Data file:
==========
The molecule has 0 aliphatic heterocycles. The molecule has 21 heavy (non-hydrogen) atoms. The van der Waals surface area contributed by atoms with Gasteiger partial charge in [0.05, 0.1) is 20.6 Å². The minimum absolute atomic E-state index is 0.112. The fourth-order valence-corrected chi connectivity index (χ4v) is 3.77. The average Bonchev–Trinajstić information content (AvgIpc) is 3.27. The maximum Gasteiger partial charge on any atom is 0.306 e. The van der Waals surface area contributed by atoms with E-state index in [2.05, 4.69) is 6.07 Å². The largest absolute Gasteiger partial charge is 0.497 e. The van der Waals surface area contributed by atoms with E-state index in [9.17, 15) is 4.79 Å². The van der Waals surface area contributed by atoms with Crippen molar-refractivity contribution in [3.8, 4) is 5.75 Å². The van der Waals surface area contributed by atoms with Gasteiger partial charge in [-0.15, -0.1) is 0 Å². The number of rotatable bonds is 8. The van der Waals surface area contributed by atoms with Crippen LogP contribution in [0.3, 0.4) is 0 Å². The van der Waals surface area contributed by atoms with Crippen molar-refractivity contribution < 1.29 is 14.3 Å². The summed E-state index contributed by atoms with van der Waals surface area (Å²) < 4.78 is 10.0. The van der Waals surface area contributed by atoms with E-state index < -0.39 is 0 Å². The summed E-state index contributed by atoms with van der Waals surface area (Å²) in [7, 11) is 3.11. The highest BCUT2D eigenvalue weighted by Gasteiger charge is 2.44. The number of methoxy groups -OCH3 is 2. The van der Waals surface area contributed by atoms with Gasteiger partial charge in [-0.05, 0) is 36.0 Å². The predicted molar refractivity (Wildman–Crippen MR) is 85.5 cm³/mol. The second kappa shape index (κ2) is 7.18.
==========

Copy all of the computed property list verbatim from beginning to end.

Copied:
The molecule has 0 aliphatic heterocycles. The molecule has 21 heavy (non-hydrogen) atoms. The van der Waals surface area contributed by atoms with Gasteiger partial charge in [0.05, 0.1) is 20.6 Å². The minimum absolute atomic E-state index is 0.112. The fourth-order valence-corrected chi connectivity index (χ4v) is 3.77. The average Bonchev–Trinajstić information content (AvgIpc) is 3.27. The maximum Gasteiger partial charge on any atom is 0.306 e. The van der Waals surface area contributed by atoms with E-state index in [2.05, 4.69) is 6.07 Å². The largest absolute Gasteiger partial charge is 0.497 e. The van der Waals surface area contributed by atoms with E-state index in [9.17, 15) is 4.79 Å². The van der Waals surface area contributed by atoms with Crippen molar-refractivity contribution in [3.8, 4) is 5.75 Å². The van der Waals surface area contributed by atoms with Gasteiger partial charge in [-0.15, -0.1) is 0 Å². The number of rotatable bonds is 8. The van der Waals surface area contributed by atoms with Crippen LogP contribution in [0.3, 0.4) is 0 Å². The van der Waals surface area contributed by atoms with Crippen molar-refractivity contribution < 1.29 is 14.3 Å². The summed E-state index contributed by atoms with van der Waals surface area (Å²) < 4.78 is 10.0. The van der Waals surface area contributed by atoms with E-state index < -0.39 is 0 Å². The summed E-state index contributed by atoms with van der Waals surface area (Å²) in [7, 11) is 3.11. The highest BCUT2D eigenvalue weighted by Gasteiger charge is 2.44. The number of methoxy groups -OCH3 is 2. The van der Waals surface area contributed by atoms with Gasteiger partial charge in [-0.05, 0) is 36.0 Å². The predicted molar refractivity (Wildman–Crippen MR) is 85.5 cm³/mol. The second kappa shape index (κ2) is 7.18.